After a six week drought of time and energy to pursue it, I have just started to get back to the business of writing things down for my PhD. With a new and deliciously abstract focus on epistemology.
All PhD candidates are required to show that they have justified their research question and methodology consistent with an explicit epistemology. For some, I suspect this is probably akin more to the drunk man’s use of a lamp-post for support rather than illumination or, worse, the adoption of a convenient theory of knowledge simply to fit the results of the research.
For me, though, the epistemology is now the question, and one seeks to find data to shed some light on the epistemology, not the other way round. Bateson once defined epistemology as a) “branch of philosophy concerned with how it is possible to know anything, what is truth, and so on…” and ”the study of Natural History”, which meant for him the study of “how people think they know things” as well as “how people know things”. There was no need to define ontology (study of being) except within this definition of epistemology; they were essentially the same thing because in the world of living systems all knowledge is a matter of differentiation and classification of classes of differentiation. The differentiated world of form is one that “exists” in abstraction, inevitably removed from the undifferentiated, unknowable world of substance, of ”things as they are”.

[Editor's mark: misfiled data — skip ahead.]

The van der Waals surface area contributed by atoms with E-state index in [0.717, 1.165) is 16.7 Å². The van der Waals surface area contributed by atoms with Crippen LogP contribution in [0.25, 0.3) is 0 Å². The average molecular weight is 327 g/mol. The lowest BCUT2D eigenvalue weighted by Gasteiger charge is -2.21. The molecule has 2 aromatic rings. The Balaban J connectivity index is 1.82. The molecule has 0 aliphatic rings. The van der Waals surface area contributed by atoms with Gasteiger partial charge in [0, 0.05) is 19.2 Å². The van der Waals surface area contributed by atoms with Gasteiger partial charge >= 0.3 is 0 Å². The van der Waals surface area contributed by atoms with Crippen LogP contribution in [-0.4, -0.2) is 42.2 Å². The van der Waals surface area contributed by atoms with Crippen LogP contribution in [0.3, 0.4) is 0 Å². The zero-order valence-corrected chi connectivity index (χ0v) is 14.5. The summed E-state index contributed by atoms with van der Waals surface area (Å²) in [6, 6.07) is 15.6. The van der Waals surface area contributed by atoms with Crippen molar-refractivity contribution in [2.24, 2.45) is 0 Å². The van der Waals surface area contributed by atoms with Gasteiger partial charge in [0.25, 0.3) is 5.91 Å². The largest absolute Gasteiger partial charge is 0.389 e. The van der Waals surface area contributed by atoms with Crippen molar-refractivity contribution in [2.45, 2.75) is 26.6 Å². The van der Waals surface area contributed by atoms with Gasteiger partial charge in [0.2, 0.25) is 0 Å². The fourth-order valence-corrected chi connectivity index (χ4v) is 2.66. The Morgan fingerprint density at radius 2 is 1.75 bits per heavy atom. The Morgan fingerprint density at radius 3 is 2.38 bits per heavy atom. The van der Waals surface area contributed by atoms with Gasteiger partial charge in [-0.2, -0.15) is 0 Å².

It follows that, in this branch of philosophy, “management” is not the name of an action but the name of a class or aggregate set of actions which become so labelled only from a view of the context in which those actions are taken.
So beginning from an epistemology that views all living organisms as systems and subsystems defined by patterns and by patterns of patterns, with patterns being the properties of difference, in my research I now propose use an exploration of human narrative to help me better understand how to appreciate what we mean by “patterns of patterns” and what we mean (in Management Education) when we talk about “learning”.